Adelaide shopping centres take Gupta’s lead, in 1MW shift to solar

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Sanjeev Gupta’s SIMEC ZEN Energy has installed 1MW of solar across four shopping centres in Adelaide, as businesses follow the UK steel billionaire’s clean energy lead.

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One Step Off The Grid

Andrew Taplin and SIMEC ZEN Energy founder Richard Turner

Four Adelaide shopping centres have installed a total of 1MW of rooftop solar in project led by the Australian energy offshoot of UK steel billionaire Sanjeev Gupta’s GFG Alliance.

SIMEC ZEN Energy, an Adelaide-based company that became majority owned by Gupta in September 2017, said on Wednesday that it had installed more than 3,000 PV panels across the Mitcham, Bayside, Mawson Lakes and Marden shopping centres.

The suburban Adelaide shopping centres, owned by prominent local property developer Andrew Taplin, join a major shift to clean energy in the retail sector, that has seen dozens of shopping centres and malls install solar, nationwide.

Among the biggest and most recent examples, ASX-listed retail asset manager Vicinity Centres announced the roll-out of more than 11MW of solar in a $28 million project that will incorporate five shopping centres across Western Australia and South Australia – enough to generate 17.4GWh of energy a year.

“Our choice for solar was easy, as clean energy is not just good for the environment, but also helps make our business and our centres more sustainable by reducing high costs of electricity in our state” said Taplin in comments on Wednesday.

“Our substantial investment will significantly reduce carbon emissions from ours hopping centre operations,” he added.

For SIMEC ZEN Energy, the shopping centre installations make just a small dint in Gupta’s newly upgraded 10GW plans for rolling out solar all across Australia, to help power and decarbonise its commercial and industrial sectors.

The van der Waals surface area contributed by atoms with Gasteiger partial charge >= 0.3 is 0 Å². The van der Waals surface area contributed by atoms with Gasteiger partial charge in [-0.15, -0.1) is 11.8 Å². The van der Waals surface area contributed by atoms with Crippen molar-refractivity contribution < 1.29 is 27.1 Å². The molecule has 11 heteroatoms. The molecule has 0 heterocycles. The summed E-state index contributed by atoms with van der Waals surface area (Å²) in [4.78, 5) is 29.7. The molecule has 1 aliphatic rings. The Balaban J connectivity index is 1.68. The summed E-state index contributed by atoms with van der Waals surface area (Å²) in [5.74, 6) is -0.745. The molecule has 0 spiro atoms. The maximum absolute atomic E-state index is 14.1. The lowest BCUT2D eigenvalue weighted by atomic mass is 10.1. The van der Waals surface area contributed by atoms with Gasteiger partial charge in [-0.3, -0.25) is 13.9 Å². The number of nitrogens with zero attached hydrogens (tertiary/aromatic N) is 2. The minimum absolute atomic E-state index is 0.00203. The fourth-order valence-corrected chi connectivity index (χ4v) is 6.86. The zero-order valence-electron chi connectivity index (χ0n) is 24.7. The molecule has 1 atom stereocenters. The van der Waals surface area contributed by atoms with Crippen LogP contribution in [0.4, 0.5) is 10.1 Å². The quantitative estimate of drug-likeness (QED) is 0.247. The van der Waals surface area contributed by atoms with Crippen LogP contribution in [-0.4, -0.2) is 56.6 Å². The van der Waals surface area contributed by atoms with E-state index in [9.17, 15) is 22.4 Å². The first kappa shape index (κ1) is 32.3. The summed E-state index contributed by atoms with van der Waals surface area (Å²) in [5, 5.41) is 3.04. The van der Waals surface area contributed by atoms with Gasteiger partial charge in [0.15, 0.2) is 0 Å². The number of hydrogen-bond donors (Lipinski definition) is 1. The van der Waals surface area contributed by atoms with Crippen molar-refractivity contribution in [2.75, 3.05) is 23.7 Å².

ZEN Energy founder Richard Turner, said the Adelaide shopping centre project showed that local business leaders were being inspired by Gupta and others on smarter and cleaner energy supply.

“If Mr Gupta can rejuvenate energy‐intensive businesses such as steel manufacturing on a platform of low-cost, clean energy, then local business owners should take note and follow in his sustainable footsteps,” he said.

”Solar is simply much lower‐cost energy than traditional fossil‐fuel‐based electricity, and will enable (Taplin’s) business to become economically and environmentally sustainable which is good for everyone.

“This approach will not only have financial benefits, but also provide clean energy for their tenants and customers,” he said.

“Their success will ultimately inspire other businesses to adopt a similar mindset.”

This article was originally published on RenewEconomy’s sister site, One Step Off The Grid, which focuses on customer experience with distributed generation. To sign up to One Step’s free weekly newsletter, please click here.

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1 Comment
  1. George Darroch 1 year ago

    SA shopping centres have an ideal profile. High electricity costs, good insolation, large rooftops, energy use concentrated during daylight hours. It just makes sense.

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